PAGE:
Before I continue, let's get the obvious out of the way: In this blog post, I'll be focusing mainly on the ethical principle of free speech and open dialog, the belief that society is freer and better off when all viewpoints are expressed than it would be if certain kinds of ideas were banished from conversation, even informally. I will not be referring to the merely legal concept of a constitutionally protected freedom from a government's legally denying people speech rights. The reason I'm making this differentiation is because it's possible to shut down a conversation without violating any law or civil right. 

The impulse is understandable on some level. When one encounters very abhorrent views, it's natural to want to get the hell away from them. In our personal lives, we can manage to do so very easily, by walking away. If someone decides to follow us around with a megaphone and scream abhorrent views at us no matter where we go, we have a tort to deal with that kind of harassment, and there is really no issue of free and open dialog at play.

But when a cadre of very powerful media moguls decide to collude against a particular strain of free expression, severely limiting society's access to that strain of thought, even if they're within their rights to do it, free and open dialog has been abridged. Not legally abridged, mind you, but abridged.

This, in turn narrows the available array of ideas. In the moment, that might achieve a given end. You might temporarily stamp-out a particular strain of thought, at least until the people who believe that strain of thought figure out a more reliable way to broadcast their beliefs. (I understand that Ham radio is still an option...)

The next time society encounters a strain of thought that it thinks is abhorrent, they will have that much easier a time squashing it out. The problem arises when the thought they're squashing out isn't truly abhorrent with respect to the arc of history. For example, interracial marriage used to be considered abhorrent, and those advocating it used to be reviled. In the long run, though, interracial marriage is good for humanity, and most of us now fully recognize that it's not an abhorrent thing at all.

How did society go from reviling interracial marriage to tolerating it, and then to appreciating it? I think society accomplished this through free and open dialog about interracial marriage. We started by talking about it and making people mad; then we talked about it and made people bored; now we talk about it and make people happy. That's evolution, for you.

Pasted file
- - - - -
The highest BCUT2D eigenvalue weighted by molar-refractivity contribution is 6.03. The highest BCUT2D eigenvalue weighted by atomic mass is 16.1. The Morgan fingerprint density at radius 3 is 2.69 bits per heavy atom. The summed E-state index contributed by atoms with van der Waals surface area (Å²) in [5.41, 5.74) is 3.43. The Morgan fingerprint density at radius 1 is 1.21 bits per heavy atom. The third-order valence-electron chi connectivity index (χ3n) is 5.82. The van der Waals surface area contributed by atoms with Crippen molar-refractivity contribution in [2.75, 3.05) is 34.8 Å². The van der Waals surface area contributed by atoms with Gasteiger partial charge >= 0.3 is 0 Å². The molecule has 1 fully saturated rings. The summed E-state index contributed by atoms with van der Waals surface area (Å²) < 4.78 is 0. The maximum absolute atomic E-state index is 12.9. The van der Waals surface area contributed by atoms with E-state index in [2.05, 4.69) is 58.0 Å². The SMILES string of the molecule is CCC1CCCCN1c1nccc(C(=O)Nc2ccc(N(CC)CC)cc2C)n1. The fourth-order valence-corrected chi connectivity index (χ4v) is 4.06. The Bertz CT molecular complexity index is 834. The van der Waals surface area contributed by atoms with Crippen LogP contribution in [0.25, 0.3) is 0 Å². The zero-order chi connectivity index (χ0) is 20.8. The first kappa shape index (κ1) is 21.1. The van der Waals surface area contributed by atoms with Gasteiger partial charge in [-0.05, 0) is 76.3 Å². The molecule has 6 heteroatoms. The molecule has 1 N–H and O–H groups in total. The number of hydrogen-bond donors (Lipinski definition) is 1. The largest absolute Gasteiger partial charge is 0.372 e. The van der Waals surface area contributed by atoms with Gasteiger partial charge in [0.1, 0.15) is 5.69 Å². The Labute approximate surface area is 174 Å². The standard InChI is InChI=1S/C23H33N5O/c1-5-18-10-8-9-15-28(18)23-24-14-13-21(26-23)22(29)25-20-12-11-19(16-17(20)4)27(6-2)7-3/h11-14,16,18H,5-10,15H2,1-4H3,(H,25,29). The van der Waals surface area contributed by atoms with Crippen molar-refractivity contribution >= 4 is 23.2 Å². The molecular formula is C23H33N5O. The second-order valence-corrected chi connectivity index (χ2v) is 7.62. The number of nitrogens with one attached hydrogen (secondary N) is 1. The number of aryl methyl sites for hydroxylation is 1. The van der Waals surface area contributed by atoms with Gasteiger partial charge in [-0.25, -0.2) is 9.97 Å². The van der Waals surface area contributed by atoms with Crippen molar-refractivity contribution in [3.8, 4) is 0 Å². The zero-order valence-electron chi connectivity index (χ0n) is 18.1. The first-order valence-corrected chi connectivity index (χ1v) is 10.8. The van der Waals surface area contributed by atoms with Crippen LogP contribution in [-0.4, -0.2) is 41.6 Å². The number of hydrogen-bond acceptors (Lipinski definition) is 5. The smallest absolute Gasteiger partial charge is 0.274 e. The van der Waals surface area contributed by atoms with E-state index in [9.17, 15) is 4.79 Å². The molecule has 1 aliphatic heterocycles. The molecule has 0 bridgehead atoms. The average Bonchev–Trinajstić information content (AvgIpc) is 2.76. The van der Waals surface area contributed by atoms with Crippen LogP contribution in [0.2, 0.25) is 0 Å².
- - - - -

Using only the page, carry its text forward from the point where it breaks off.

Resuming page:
Notice that the people who reviled interracial marriage did not know at the time that they were reviling something that was actually not a problem at all. Instead, they thought they were standing up for what was right! Sticking to you own!, they thought. That's how it's supposed to be!

They were wrong, and needed convincing. That's what free speech does for us.

Free speech does something else for us: It lays bare the arguments for bad ideas, and enables smart people to defeat those arguments. Imagine a bad idea that everyone knows about, but that no one is allowed to discuss. Take teenage sexual intercourse, for example. Many teens are unable to discuss sex with their parents, because their parents forbid such discussions from being had. So those teens often grow up either sexually repressed or they get themselves into a kind of trouble that they could have avoided if they had had better information from a trusted source. Talking about teenage sexual activity doesn't lead to teenage sexual activity. The data on that are all pretty clear, and they state that teens who are able to have supportive and informative conversations about sex with their parents grow up to be better adjusted and to avoid more of the pitfalls of sex, such as unwanted pregnancy and sexually transmitted infections. That's because having conversations out in the open about bad ideas enables us to respond to all bad arguments with good counterarguments.

The critic may here respond, "But some of these people don't care about or won't listen to counterarguments!" No, they won't. You can't control how other people respond to your arguments, however. Preventing them from being able to speak at all -  on whatever platform we happen to be talking about - is the authoritarian impulse. It won't work. 

The left used to understand this quite well. I am sad that they no longer do.


The Left Can Meme - At Last